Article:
Game Plan For A New Executive Chef

The New Executive Chef's Game Plan.jpg

QUESTION From: Elias in D.C.

“I’m taking my first executive chef job in a large operation (20 kitchen employees) and the old exec and sous were let go.

Any tips on rallying an existing crew and jumping into ordering and operations without the old leadership to guide the process? Looking forward to your insights.”

HH ANSWER:


1.

Establish open communication with ownership and the GM. If the owner doesn’t come to you with last year’s (PY) and current financials ask for them as these should help you determine pars. If they don’t offer a clear punch list or suggest priorities, let them know you will present them with a plan / list after a week or two.

If ownership DOES present you with their expectations and timelines, be sure they’re reasonable ... and if they’re not - speak up. Let them know that succeeding (especially with exec level turnover) requires thoughtful prioritization and the freedom to pace yourself. Take Chef Aaron Martino’s advice: “Get a feel of the flow first and slowly make the changes you want to make. You want to keep things running and too many changes at once can damper the flow. I took over my current kitchen in the middle of the busiest time of year. I didn't get it fine tuned in until the slow season. Obviously prioritizing what changes need to be made will help...don't wait on serious changes like sanitation or the quality of the product.”

Most ownership will rarely take a task away from you if you've taken on too much yourself and you won’t be able to read their mind... so leave time (or make time) for just hanging out together with them and the GM(your partner) and talking. If they don’t initiate, be sure to ask for that time.

Maintaining open communication starts with just getting used to talking. Share as much as you can - stories, philosophies, other business ideas, strengths, weaknesses, etc...  Brainstorm together. Critique the restaurant together. Critique other restaurants together. And if you don't already, just gradually get to know each other. Knowing their interests, biggest concerns, fears, pet-peeves, perceptions, values, etc... will make it easier to know what they might want you to do when no rule exists or when SOPs conflict.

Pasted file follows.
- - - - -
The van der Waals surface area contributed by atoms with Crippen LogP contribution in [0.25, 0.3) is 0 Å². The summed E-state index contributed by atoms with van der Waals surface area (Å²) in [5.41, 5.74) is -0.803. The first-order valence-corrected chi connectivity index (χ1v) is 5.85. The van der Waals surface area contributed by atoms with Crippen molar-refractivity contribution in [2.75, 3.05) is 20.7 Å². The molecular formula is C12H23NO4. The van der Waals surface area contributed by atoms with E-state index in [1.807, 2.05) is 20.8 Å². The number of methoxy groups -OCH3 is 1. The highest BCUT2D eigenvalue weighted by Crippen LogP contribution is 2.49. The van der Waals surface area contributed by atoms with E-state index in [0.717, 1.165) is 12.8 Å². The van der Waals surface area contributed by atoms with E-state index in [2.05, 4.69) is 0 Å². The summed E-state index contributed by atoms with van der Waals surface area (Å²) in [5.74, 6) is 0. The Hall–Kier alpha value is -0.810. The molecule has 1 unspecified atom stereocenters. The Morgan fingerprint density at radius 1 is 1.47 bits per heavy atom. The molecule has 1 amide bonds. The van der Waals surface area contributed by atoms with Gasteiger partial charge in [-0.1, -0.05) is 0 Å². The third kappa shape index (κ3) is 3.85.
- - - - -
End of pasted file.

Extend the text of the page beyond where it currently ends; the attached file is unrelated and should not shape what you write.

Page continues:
2.

Look to GM, sous and lead line cook(s) for as much of an orientation as possible then start your 1st day with a full staff kitchen break down and clean- get to know every every inch of every station with every cook and show them both your expectation of how clean it should be and how it should be cleaned. This instills a sense of ownership, pride and responsibility among your staff while showing them that no job is beneath you - and therefore not beneath them.

It’s also the foundation for cross-training.

3.

Talk to your new crew to clearly disseminate expectations and, as Chef Shane Graybeal says “find talent you can trust”. Not only 1 on 1s but in a group as well and start a mental and/or physical file on each of them (I recommend both). Ask them what they like, don’t like and which stations they’d like to work and whether or not they want to grow. Start a path / crew ladder for those interested in climbing. Don’t ask what they would do differently or what areas of opportunity they see to improve...that’s your job. If they offer such information, take it under advisement as you see & learn more.

4.

Shadow, Stick-n-Move and Cook the entire line (including dish). Working each station (from prep and mise to break down) to not only help them but to show them you can. Don't be the chef who sits in the office during service until you have put in some serious time and have a sous or two.

5.

Hold regular staff meetings (not too regularly though) and a Pre-Shift before EVERY service that wraps with you and one sous or lead line interfacing with FOH during their pre-shift to sell one menu item + the special and ensure your salespeople can not only describe the dishes but also speak intelligently as to each ingredient and how the dishes are prepared.

6.

Tie your entire staff to financial goals so that they can help you meet your targets with regard to ordering / pars / waste / etc... :

Read This: https://www.hospitalityhelpline.com/new-blog-1/2018/2/28/food-cost-secret-sauce


7.

Start a sheet on every regular and post it (photo & f&b preferences) somewhere in the back.


8.

Walk the dumpster at random times. 10% of labor dollars are lost there and up to 20% of “waste” is found there.

9.

Inspecting what you expect your team to respect is not micro managing. That means following up (with your sous/lead line so that they can take over) on double checking: safety & sanitation standards, holding temps, station set-ups, break downs, waste logs, ordering & receiving, walk-in inventory & tape, prep and full line tastings...and use what you see to hold people accountable re: performance and regularly address their progress via evals.

10.

Get to know your neighbors. Join the local CBD’s chamber of commerce and support your local businesses by going out for a coffee, enjoying a beer, buying flowers, hitting the gym, taking a class or picking-up some specialty products and introducing yourself. Establishing good relationships with your neighbors is always a good idea. It not only establishes a mutual lifeline but can also serve as a source of: increased security, good ideas, cross promotions, shared resources and collaboration for local events, philanthropic work and/or lobbying the local gov’t...not to mention the benefit of making some new friends.


Now get some rest...you’re going to need it,

Josh Sapienza